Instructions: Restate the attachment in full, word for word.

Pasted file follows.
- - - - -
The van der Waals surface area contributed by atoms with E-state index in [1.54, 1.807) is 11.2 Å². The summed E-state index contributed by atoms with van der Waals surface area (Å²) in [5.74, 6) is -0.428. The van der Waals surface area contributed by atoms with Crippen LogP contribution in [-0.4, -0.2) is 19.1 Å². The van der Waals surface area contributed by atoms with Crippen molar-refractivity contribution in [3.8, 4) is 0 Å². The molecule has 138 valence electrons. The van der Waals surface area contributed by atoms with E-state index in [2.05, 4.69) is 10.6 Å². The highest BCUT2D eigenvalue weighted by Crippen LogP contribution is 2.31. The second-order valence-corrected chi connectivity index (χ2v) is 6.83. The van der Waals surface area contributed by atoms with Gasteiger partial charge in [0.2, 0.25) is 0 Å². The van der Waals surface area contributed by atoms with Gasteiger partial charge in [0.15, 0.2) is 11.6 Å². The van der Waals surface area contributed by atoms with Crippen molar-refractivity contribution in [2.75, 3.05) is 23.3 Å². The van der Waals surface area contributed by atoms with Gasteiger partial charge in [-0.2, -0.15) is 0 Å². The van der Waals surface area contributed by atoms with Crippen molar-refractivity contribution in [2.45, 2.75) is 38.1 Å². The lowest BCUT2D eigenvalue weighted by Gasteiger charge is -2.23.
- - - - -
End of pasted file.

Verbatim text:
The van der Waals surface area contributed by atoms with E-state index in [1.54, 1.807) is 11.2 Å². The summed E-state index contributed by atoms with van der Waals surface area (Å²) in [5.74, 6) is -0.428. The van der Waals surface area contributed by atoms with Crippen LogP contribution in [-0.4, -0.2) is 19.1 Å². The van der Waals surface area contributed by atoms with Crippen molar-refractivity contribution in [3.8, 4) is 0 Å². The molecule has 138 valence electrons. The van der Waals surface area contributed by atoms with E-state index in [2.05, 4.69) is 10.6 Å². The highest BCUT2D eigenvalue weighted by Crippen LogP contribution is 2.31. The second-order valence-corrected chi connectivity index (χ2v) is 6.83. The van der Waals surface area contributed by atoms with Gasteiger partial charge in [0.2, 0.25) is 0 Å². The van der Waals surface area contributed by atoms with Gasteiger partial charge in [0.15, 0.2) is 11.6 Å². The van der Waals surface area contributed by atoms with Crippen molar-refractivity contribution in [2.75, 3.05) is 23.3 Å². The van der Waals surface area contributed by atoms with Gasteiger partial charge in [-0.2, -0.15) is 0 Å². The van der Waals surface area contributed by atoms with Crippen molar-refractivity contribution in [2.45, 2.75) is 38.1 Å². The lowest BCUT2D eigenvalue weighted by Gasteiger charge is -2.23.